NERA strives to not only be a professional organization, but also a professional community where we can learn from one another. Since mentoring is a valued and a valuable piece of this professional community, we want to ensure that all NERA members are aware of the mentoring opportunities available. The NERA Board of Directors supports two main approaches: 1) conference-based connections and 2) an online message board. Both approaches share the common goal of increasing mentoring relationships among NERA members, yet each has its own unique advantages.
The conference-based Mentoring Program has existed for several years and serves as a focused, hand-selected match-making process. Each year, the Mentorship Program co-chairs collect information from members who want to be a mentor or want to be mentored. Mentor-Mentee pairs are matched based on research interests, career goals, or areas of desired growth expressed by the mentee, and the background and expertise of mentors. Pairs are then encouraged to talk before, and meet during, the annual NERA conference. By participating in the Mentoring Program, participants receive the benefit of a structured and informed match, and have dedicated time during the conference to meet with their mentor or mentee. Additionally, mentees are not reliant on existing social connections and can meet experienced and valuable mentors of whom they might not have been aware.
The mentoring message board, instituted last year by past-president John Young, is available 24 hours a day and can be accessed via the “Mentoring Board” link listed under the Mentoring tab on the NERA website. From there, members can sign up to be a mentor or potential mentees can view the contact information for mentor volunteers. The advantage of this approach is that members can sign-up or reach out at any point throughout the year. Users have the freedom to form their own mentor-mentee relationships. This may even connect researchers in the same geographic area and foster face-to-face meetings. It also allows members to be a mentor or a mentee even if they cannot attend the annual conference.
As you can see, both approaches aim to foster mentoring, yet have their own set of benefits. Please take advantage of either (or even both) based on your own preference. As always, feel free to reach out to Ross (firstname.lastname@example.org) or Jonathan (email@example.com) should you have any questions. Happy mentoring!
What are the benefits of mentorship?
There are many benefits to seeking mentorship. Mentors can provide perspective on skills and perspectives, or discuss career opportunities that were previously unconsidered. They can inform mentees of opportunities or make connections with others in the appropriate field. Mentors can even be a sounding board to test ideas or plans that mentees might be developing.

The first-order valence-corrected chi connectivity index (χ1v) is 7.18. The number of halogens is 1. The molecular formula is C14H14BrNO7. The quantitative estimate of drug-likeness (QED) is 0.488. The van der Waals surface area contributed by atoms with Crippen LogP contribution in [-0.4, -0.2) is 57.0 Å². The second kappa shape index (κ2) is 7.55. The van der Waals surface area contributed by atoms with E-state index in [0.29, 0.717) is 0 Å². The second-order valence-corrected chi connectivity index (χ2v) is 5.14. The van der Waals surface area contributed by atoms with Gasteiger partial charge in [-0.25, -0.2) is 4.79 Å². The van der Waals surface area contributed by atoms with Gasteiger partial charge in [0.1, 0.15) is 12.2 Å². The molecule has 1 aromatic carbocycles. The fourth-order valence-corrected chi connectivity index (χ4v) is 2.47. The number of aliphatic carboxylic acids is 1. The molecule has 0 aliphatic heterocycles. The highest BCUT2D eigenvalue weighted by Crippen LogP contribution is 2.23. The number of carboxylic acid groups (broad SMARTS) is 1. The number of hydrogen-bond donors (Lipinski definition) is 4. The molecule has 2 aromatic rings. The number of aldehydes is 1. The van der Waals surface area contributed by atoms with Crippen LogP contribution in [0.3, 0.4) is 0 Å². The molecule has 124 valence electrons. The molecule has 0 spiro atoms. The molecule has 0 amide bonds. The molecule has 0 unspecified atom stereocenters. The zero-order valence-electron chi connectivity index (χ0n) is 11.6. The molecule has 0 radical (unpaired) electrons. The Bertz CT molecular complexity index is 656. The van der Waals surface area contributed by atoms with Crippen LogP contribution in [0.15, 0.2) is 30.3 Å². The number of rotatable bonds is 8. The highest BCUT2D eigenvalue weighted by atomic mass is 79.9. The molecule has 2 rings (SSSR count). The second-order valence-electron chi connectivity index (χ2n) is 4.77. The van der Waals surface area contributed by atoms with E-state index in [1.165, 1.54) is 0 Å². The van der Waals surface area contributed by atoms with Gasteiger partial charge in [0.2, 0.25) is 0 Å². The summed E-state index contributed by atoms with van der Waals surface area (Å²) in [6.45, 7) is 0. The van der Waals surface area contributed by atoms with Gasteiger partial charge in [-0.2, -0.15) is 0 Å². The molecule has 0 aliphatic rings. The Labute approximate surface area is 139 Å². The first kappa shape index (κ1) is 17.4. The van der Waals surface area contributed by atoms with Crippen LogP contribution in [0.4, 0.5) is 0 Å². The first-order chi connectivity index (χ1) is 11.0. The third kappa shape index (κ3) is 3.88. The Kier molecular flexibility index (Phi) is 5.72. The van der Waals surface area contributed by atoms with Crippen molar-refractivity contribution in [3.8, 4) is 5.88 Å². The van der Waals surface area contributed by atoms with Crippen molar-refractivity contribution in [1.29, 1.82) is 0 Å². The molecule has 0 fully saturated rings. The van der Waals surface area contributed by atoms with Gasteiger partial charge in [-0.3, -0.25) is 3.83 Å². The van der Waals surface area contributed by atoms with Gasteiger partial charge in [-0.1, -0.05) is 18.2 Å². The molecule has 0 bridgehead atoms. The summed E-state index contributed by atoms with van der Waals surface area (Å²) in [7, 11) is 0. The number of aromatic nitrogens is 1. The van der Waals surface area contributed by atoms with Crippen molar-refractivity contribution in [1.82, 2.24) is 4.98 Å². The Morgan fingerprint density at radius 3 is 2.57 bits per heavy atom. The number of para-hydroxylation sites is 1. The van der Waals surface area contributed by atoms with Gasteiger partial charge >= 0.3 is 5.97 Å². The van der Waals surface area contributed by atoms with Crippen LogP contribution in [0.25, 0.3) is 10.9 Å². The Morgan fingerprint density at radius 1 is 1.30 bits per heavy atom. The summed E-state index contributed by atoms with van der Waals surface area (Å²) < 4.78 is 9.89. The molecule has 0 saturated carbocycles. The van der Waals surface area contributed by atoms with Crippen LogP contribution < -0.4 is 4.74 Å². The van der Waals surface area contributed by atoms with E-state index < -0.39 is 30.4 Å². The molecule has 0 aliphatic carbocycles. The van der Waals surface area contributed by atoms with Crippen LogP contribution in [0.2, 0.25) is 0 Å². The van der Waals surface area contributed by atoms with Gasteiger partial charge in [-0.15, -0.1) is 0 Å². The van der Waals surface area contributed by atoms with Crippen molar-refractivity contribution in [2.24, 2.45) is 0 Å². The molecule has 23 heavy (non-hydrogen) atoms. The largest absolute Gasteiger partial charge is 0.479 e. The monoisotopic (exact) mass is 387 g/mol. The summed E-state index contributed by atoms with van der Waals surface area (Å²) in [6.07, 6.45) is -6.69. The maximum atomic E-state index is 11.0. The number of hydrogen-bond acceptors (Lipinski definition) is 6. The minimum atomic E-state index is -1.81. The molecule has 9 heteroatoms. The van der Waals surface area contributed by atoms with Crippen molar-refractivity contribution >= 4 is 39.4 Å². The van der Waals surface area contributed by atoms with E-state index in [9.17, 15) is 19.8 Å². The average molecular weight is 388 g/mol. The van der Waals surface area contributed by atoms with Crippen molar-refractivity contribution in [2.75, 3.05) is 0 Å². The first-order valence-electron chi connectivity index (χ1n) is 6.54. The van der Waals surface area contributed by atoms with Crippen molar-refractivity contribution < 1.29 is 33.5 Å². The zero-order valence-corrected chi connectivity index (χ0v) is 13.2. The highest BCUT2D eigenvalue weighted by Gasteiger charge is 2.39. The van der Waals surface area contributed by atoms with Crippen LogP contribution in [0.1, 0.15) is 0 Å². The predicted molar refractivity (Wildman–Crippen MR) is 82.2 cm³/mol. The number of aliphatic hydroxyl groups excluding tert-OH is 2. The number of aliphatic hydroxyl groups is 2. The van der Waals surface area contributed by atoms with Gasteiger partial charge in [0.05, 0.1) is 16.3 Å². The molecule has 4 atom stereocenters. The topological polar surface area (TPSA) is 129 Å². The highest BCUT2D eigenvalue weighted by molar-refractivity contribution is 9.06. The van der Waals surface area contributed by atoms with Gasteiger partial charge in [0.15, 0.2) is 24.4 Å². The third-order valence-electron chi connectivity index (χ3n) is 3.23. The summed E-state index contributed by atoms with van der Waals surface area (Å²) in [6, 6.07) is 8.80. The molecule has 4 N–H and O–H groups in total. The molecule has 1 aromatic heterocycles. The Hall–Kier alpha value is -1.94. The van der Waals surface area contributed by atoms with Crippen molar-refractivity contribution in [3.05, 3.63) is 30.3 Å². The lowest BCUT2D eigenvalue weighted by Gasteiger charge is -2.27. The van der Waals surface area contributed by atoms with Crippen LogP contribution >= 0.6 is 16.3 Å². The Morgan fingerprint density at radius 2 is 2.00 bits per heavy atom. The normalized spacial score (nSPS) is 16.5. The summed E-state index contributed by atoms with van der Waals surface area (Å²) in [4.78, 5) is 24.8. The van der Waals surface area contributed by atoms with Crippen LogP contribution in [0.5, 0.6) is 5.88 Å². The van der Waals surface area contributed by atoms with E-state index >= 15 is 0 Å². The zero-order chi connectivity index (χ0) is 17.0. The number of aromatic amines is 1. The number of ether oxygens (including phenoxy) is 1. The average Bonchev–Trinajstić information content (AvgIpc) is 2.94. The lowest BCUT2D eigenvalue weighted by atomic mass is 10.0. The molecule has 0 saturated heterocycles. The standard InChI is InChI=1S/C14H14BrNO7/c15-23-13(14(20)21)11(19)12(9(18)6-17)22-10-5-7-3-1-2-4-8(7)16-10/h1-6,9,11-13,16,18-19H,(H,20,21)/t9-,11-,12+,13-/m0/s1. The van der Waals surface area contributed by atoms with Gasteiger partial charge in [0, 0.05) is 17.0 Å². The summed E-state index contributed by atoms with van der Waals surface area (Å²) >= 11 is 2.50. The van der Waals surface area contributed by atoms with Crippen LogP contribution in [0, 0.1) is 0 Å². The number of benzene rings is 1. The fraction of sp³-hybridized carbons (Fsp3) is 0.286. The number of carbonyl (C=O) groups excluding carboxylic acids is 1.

Specifically, the NERA Mentorship Program has several advantages. First and foremost, it provides graduate students and new professionals the opportunity to make new connections in the field of educational research. Additionally, it allows Mentees to gain additional perspective on a research project, topic, or paper, or to explore or develop their academic and/or professional goals. Ultimately, we hope that the experience instills mentoring, including the skills necessary to be good mentors and mentees, in all that participate.
What is expected of NERA Mentees:
Mentees send in their applications by August 14th, 2015 (see application specifics below).
Four weeks before our conference, individual Mentees will send their Mentor up to 20 pages (double spaced, 12 point font size) of their own work in progress. They could send a dissertation chapter, a portion of a dissertation proposal, a journal manuscript, a grant application, or any similar artifact of research. Alternatively, if individual Mentees have a broader topic they would like to discuss not related to a specific research project, they should send the Mentors at least a 1-page description of what they would like to discuss, and what their goals for the mentorship meeting are. This may also include a copy of the Mentee’s current curriculum vitae.
A NERA Mentee will spend 30 minutes in an individual meeting with a Mentor at the annual NERA conference.
After the NERA conference, the NERA Mentee will complete a survey about their experience.
What is expected of NERA Mentors:
NERA Mentors will review the material sent to them by their assigned Mentee(s) before the NERA meeting.
NERA Mentors will come ready to offer whatever suggestions, constructive criticism, or questions they think might help a graduate student/new professional given the current stage of their work and ongoing growth.
How to apply:
Anyone – mentor or mentee - interested in participating should complete the online survey and registration, which gathers contact information as well as intended goals for the mentorship experience. The registration survey can be found at http://tinyurl.com/NERAMENTOR.
Participants can also directly contact the committee chairs - Jonathan Rubright (firstname.lastname@example.org) and Ross Markle (email@example.com) – via email.
A summary of the committee’s timeline is as follows: